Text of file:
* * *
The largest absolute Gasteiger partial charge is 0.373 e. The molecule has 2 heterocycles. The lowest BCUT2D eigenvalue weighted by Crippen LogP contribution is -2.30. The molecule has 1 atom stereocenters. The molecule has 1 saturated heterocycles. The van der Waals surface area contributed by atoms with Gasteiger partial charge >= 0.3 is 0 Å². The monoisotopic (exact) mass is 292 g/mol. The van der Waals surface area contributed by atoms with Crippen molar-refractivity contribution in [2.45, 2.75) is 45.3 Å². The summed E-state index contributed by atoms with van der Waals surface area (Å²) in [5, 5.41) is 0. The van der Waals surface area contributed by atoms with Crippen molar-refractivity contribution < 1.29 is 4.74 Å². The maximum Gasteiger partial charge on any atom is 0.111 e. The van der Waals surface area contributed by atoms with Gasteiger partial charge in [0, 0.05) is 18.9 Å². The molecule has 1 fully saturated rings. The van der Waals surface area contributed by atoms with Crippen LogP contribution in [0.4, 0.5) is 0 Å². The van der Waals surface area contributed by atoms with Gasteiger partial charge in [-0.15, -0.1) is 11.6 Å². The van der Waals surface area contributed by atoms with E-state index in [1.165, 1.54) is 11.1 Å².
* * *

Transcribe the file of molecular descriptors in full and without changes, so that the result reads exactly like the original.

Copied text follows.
The largest absolute Gasteiger partial charge is 0.373 e. The molecule has 2 heterocycles. The lowest BCUT2D eigenvalue weighted by Crippen LogP contribution is -2.30. The molecule has 1 atom stereocenters. The molecule has 1 saturated heterocycles. The van der Waals surface area contributed by atoms with Gasteiger partial charge >= 0.3 is 0 Å². The monoisotopic (exact) mass is 292 g/mol. The van der Waals surface area contributed by atoms with Crippen molar-refractivity contribution in [2.45, 2.75) is 45.3 Å². The summed E-state index contributed by atoms with van der Waals surface area (Å²) in [5, 5.41) is 0. The van der Waals surface area contributed by atoms with Crippen molar-refractivity contribution < 1.29 is 4.74 Å². The maximum Gasteiger partial charge on any atom is 0.111 e. The van der Waals surface area contributed by atoms with Gasteiger partial charge in [0, 0.05) is 18.9 Å². The molecule has 1 fully saturated rings. The van der Waals surface area contributed by atoms with Crippen LogP contribution in [0.4, 0.5) is 0 Å². The van der Waals surface area contributed by atoms with Gasteiger partial charge in [-0.15, -0.1) is 11.6 Å². The van der Waals surface area contributed by atoms with E-state index in [1.165, 1.54) is 11.1 Å².